As retail is giving way to online sales, distribution hubs are increasingly in demand.  Indianapolis is a primary industrial, commercial, and transportation center for the Midwest and is fast becoming one of the Top Distribution Hubs in the U.S.!  Here’s a crazy fact we came across …  Did you know within a single day’s drive you could reach about 70% of the country’s population? …  from Indianapolis!

Indianapolis real estate is super affordable!  Low cost of living and affordable housing mean consistent demand and GREAT CASH FLOW!

Following this trail of thought …

“Those emerging markets with the combination of good jobs, good affordability and a growing population of new renters and potential first-time home-buyers represent the best opportunities for buy-and-hold real estate investors to buy low and benefit from rising rents in the years to come.” – Daren Blomquist, VP at RealtyTrac

… We think Indianapolis is worth looking into!

Explore the market in depth, meet local teams and tour exclusive properties … Come visit Indy for yourself!

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Clues in The News

SO much insight in just one chart …

Here’s a chart residential real estate investors should find interesting…

Source:  Unprecedented Spending Trends in America, in One Chart, an article from HowMuch.net, a cost information website.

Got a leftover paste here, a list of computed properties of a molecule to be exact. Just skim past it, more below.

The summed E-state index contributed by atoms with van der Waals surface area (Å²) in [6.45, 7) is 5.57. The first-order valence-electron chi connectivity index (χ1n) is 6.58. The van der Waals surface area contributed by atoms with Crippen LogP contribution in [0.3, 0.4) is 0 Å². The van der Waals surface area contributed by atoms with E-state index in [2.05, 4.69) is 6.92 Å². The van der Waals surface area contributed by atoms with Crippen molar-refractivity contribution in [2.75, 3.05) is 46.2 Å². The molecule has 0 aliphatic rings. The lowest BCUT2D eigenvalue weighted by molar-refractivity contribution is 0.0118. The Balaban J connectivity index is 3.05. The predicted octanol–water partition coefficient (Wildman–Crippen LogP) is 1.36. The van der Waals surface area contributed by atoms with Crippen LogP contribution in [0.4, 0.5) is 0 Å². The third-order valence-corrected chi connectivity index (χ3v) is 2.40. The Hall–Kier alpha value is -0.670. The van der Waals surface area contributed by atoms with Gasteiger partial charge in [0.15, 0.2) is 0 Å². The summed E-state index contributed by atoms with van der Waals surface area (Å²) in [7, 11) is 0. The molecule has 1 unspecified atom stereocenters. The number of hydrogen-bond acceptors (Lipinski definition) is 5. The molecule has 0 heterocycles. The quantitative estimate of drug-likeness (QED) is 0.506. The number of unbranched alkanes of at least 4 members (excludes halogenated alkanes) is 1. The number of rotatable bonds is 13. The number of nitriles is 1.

If you can’t quite make it out on your screen, go ahead and click on it.  Don’t worry, it won’t bite.  But you’ll want to see the labels.

So why did this chart tickle our fancy?  And why should real estate investors care?

Great questions!  Glad you asked.

The first and most obvious are the ginormous pink lines on the far right.  That’s housing.  As in, “little pink houses for you and me.”

Not only are the numbers big, but there’s a long-term trend.  Up.

BUT … you can see the last 10 years have slowed.

Hmmm … does that mean housing is becoming more affordable?  Or could it mean it’s becoming LESS affordable because people have to spend a bigger chunk of their budget elsewhere?

The source article noted, “ … spending on food and clothing has fallen when adjusting for inflation while spending on education and healthcare has risen quickly.”

That’s interesting.

How much control do consumers have on the costs of education and healthcare?  For food and clothing?  And toss in transportation, which is also down.

And then notice recreation and entertainment.  A little dip recently, but pretty stable.

What does all this mean?

Think about this:  A person’s values can be fairly accurately inferred through an analysis of their calendar and checkbook.  Where you spend your time and money says a lot about you.

And when you understand someone’s values, you can position yourself to provide goods and services they are likely to buy.

So this chart is like looking at the American consumer’s checkbook.

It seems Americans value housing, healthcare, education and entertainment more than food, clothing and transportation.